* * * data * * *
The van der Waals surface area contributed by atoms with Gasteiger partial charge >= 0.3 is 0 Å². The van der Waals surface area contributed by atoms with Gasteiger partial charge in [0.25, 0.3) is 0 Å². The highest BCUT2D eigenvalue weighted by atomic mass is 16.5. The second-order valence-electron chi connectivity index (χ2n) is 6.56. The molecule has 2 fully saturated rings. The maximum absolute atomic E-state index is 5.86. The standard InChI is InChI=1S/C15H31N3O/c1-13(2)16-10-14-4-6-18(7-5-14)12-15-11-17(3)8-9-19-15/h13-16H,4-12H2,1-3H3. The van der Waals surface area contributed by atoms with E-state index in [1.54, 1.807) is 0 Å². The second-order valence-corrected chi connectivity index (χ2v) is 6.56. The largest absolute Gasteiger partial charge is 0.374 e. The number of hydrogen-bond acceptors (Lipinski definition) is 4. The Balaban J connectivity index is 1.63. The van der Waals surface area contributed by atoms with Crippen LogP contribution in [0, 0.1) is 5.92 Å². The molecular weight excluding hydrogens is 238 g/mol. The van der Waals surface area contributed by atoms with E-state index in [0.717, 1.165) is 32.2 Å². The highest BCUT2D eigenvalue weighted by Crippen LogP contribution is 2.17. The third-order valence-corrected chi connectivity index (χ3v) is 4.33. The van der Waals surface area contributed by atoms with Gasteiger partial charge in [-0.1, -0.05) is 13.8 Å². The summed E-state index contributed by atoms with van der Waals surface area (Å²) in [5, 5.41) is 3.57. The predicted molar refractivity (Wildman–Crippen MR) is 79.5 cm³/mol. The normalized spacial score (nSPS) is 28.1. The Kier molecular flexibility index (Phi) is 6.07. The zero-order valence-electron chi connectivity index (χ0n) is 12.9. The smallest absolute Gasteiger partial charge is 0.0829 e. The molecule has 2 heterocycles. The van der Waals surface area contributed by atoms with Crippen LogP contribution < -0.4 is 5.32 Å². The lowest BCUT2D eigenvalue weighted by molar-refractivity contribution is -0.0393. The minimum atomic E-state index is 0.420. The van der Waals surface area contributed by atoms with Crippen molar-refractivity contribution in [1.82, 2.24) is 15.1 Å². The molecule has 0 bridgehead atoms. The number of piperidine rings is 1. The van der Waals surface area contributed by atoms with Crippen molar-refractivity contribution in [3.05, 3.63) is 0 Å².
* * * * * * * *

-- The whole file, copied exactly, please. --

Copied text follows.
The van der Waals surface area contributed by atoms with Gasteiger partial charge >= 0.3 is 0 Å². The van der Waals surface area contributed by atoms with Gasteiger partial charge in [0.25, 0.3) is 0 Å². The highest BCUT2D eigenvalue weighted by atomic mass is 16.5. The second-order valence-electron chi connectivity index (χ2n) is 6.56. The molecule has 2 fully saturated rings. The maximum absolute atomic E-state index is 5.86. The standard InChI is InChI=1S/C15H31N3O/c1-13(2)16-10-14-4-6-18(7-5-14)12-15-11-17(3)8-9-19-15/h13-16H,4-12H2,1-3H3. The van der Waals surface area contributed by atoms with E-state index in [1.54, 1.807) is 0 Å². The second-order valence-corrected chi connectivity index (χ2v) is 6.56. The largest absolute Gasteiger partial charge is 0.374 e. The number of hydrogen-bond acceptors (Lipinski definition) is 4. The Balaban J connectivity index is 1.63. The van der Waals surface area contributed by atoms with Crippen LogP contribution in [0, 0.1) is 5.92 Å². The molecular weight excluding hydrogens is 238 g/mol. The van der Waals surface area contributed by atoms with E-state index in [0.717, 1.165) is 32.2 Å². The highest BCUT2D eigenvalue weighted by Crippen LogP contribution is 2.17. The third-order valence-corrected chi connectivity index (χ3v) is 4.33. The van der Waals surface area contributed by atoms with Gasteiger partial charge in [-0.1, -0.05) is 13.8 Å². The summed E-state index contributed by atoms with van der Waals surface area (Å²) in [5, 5.41) is 3.57. The predicted molar refractivity (Wildman–Crippen MR) is 79.5 cm³/mol. The normalized spacial score (nSPS) is 28.1. The Kier molecular flexibility index (Phi) is 6.07. The zero-order valence-electron chi connectivity index (χ0n) is 12.9. The smallest absolute Gasteiger partial charge is 0.0829 e. The molecule has 2 heterocycles. The van der Waals surface area contributed by atoms with Crippen LogP contribution < -0.4 is 5.32 Å². The lowest BCUT2D eigenvalue weighted by molar-refractivity contribution is -0.0393. The minimum atomic E-state index is 0.420. The van der Waals surface area contributed by atoms with Crippen molar-refractivity contribution in [1.82, 2.24) is 15.1 Å². The molecule has 0 bridgehead atoms. The number of piperidine rings is 1. The van der Waals surface area contributed by atoms with Crippen molar-refractivity contribution in [3.05, 3.63) is 0 Å².